Minneriya Tank

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Minneriya Tank
Minneriya wewa.JPG
Minneriya tank
LocationPolonnaruwa
Coordinates8°02′N 80°53′E / 8.033°N 80.883°E / 8.033; 80.883Coordinates: 8°02′N 80°53′E / 8.033°N 80.883°E / 8.033; 80.883
TypeReservoir
River sourcesAmban River
Basin countriesSri Lanka
Surface area4,670 acres (18.9 km2)
Water volume20,000,000,000 imperial gallons (9.1×1010 l; 2.4×1010 US gal)
Shore length12 kilometres (1.2 mi)
IslandsOne
SettlementsPolonnaruwa
References[1]
1 Shore length is not a well-defined measure.

Minneriya tank[1] is a reservoir in Sri Lanka made by an old civilisation; the Anuradhapura Kingdom. King Mahasena ordered a dam build across the Minneriya River, which made the lake. The tank covered 4,670 acres (18.9 km2).

The Minneriya Tank was built by the great tank builder, King Mahasen (276–303) who ruled in Anuradhapura. This tank occupied 4670 acres and its strong 13-meter-tall dam running along a distance of 2 km held over 20 billion gallons of water. The water arrived from Amban River,a main tribunary of Mahaveli River, 48 km away, along the Elahara canal built by the King Vasabha (65–109) before his time.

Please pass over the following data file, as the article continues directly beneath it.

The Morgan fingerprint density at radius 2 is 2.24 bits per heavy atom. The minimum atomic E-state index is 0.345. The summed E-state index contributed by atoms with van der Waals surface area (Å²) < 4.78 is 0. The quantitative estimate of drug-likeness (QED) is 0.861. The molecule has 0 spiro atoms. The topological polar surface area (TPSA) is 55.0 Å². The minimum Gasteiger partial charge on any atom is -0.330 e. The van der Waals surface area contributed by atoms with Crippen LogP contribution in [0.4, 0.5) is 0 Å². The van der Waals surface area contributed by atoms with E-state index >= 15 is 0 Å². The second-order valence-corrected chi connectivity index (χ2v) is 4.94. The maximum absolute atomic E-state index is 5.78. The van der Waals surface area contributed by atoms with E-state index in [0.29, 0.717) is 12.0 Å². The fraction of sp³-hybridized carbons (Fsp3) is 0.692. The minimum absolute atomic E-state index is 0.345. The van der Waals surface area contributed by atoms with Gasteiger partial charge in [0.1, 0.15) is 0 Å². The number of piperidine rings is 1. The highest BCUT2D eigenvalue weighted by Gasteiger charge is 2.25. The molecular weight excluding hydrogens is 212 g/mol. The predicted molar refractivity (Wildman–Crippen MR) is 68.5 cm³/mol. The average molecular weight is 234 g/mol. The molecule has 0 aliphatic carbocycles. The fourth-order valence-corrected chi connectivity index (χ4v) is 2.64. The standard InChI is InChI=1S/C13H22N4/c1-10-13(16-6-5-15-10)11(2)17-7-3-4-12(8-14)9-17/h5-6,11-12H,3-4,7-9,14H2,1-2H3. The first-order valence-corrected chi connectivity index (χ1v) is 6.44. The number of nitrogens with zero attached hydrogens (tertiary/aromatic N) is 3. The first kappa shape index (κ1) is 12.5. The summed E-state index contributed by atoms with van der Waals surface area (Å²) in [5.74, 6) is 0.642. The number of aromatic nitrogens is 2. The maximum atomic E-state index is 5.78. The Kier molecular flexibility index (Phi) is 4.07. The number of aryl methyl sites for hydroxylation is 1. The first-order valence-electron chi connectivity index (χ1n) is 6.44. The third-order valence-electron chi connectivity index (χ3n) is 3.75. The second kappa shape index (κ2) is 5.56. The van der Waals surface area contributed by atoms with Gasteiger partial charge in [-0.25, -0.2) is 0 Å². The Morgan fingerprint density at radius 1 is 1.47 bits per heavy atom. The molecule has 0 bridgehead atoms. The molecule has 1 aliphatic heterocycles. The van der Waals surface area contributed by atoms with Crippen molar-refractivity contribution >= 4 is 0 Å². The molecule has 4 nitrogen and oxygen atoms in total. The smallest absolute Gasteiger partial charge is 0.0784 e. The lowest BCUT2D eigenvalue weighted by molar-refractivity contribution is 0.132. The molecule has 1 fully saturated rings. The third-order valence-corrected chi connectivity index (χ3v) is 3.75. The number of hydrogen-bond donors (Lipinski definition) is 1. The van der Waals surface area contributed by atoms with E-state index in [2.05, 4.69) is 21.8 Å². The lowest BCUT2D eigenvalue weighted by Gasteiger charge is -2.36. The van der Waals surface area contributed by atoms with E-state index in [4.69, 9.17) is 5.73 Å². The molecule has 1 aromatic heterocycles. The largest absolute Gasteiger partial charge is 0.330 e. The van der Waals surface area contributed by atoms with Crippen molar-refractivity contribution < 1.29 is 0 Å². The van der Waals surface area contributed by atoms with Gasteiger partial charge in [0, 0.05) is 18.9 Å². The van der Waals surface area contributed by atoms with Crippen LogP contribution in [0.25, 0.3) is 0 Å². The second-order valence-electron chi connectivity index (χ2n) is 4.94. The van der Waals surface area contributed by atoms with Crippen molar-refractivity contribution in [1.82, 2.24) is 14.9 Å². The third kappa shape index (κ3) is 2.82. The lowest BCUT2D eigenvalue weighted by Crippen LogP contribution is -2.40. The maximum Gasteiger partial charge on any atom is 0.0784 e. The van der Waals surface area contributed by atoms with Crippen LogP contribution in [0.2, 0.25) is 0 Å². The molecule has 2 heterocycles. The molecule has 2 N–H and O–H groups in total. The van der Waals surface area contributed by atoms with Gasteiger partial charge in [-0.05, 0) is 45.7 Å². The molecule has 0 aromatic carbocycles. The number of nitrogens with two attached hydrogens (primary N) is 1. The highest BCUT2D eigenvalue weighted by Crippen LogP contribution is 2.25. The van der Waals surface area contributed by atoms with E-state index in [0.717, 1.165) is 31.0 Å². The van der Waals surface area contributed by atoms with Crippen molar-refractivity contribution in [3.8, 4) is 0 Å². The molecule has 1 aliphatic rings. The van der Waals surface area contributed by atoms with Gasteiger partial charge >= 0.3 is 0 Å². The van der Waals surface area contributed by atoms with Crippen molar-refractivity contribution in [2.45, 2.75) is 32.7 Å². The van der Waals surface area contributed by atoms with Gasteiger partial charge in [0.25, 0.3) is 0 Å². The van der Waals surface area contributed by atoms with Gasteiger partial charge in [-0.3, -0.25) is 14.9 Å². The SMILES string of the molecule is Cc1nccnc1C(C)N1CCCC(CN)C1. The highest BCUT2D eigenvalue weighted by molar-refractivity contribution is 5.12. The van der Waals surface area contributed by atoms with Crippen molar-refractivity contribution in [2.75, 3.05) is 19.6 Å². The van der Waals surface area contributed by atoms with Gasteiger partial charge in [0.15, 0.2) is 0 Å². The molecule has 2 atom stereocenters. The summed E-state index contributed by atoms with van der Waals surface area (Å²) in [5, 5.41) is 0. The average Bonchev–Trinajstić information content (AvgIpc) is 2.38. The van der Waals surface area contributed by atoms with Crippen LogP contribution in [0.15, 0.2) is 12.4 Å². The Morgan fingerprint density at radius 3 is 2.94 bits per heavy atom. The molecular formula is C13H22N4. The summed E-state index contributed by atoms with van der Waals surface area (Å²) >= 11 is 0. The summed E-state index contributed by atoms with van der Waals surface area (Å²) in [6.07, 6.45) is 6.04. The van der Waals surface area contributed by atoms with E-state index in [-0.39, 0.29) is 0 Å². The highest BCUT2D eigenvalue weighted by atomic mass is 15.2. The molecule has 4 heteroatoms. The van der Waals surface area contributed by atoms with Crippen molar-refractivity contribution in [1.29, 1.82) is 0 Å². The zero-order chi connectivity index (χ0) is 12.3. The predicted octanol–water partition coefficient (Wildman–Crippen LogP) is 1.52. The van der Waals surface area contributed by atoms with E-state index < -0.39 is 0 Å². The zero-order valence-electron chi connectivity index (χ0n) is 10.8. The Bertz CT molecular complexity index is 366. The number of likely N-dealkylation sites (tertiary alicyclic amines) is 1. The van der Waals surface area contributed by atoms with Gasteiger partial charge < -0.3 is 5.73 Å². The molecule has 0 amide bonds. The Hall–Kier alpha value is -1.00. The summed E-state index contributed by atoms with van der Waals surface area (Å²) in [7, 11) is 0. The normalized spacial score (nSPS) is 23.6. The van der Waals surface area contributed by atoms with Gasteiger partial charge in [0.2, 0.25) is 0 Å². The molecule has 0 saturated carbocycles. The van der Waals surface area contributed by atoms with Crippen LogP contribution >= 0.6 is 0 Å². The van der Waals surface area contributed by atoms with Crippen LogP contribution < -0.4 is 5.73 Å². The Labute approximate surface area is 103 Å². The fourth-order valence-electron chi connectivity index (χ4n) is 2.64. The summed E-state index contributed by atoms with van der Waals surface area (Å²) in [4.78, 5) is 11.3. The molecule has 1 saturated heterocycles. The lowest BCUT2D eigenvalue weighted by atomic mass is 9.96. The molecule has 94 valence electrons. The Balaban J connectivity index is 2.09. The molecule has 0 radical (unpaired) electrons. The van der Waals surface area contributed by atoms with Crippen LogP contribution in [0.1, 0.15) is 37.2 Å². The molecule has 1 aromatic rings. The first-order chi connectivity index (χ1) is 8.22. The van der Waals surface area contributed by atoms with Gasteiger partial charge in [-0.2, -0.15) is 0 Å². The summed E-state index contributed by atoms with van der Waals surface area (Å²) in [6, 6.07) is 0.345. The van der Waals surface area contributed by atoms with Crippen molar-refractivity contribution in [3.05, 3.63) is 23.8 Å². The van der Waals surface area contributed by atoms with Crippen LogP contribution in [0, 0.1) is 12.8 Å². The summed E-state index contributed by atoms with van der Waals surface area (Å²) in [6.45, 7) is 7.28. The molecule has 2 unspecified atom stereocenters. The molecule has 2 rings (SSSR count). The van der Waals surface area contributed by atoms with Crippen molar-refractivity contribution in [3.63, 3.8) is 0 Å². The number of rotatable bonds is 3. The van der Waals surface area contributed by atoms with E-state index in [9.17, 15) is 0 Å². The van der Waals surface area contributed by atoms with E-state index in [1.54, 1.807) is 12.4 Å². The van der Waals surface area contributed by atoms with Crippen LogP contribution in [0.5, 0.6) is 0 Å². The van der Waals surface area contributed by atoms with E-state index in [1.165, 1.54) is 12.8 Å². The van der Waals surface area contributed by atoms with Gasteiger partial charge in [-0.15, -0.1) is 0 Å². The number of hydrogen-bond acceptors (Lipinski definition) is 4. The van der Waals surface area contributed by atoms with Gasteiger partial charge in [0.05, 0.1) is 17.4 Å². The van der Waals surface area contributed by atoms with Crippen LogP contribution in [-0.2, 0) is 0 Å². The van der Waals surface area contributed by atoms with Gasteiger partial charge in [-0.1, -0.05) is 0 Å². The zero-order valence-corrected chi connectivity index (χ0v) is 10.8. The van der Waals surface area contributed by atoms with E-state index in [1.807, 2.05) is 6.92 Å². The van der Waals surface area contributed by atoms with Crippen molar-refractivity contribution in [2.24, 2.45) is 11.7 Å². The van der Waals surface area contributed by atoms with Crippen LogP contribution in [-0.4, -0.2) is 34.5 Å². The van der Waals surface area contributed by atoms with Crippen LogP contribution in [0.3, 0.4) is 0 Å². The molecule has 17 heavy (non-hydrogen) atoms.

This, along with other reservoirs created an irrigation paradise in the east. It was this growth in agriculture that opened up the massive trade with South East Asia through the Trincomalee harbour. From then onwards, Trincomalee harbour became one of the busiest in the region.

In 1820 AD, British Inland Revenue Officer Ralf Bachaus recorded that the whole area can be irrigated if this reservoir is restored. In 1856, British Governor Henry Ward recorded that it must have been an amazing reservoir which had been built very strong. They recorded the beauty of the vegetation, the wildlife which surrounded the reservoir.

The Mahavamsa, chronicle of Sri Lanka, states that Mahasen constructed sixteen large tanks and two irrigation canals. The largest among these is the Minneriya tank about which Henry Ward, a governor of Sri Lanka in a British crown colony, had stated

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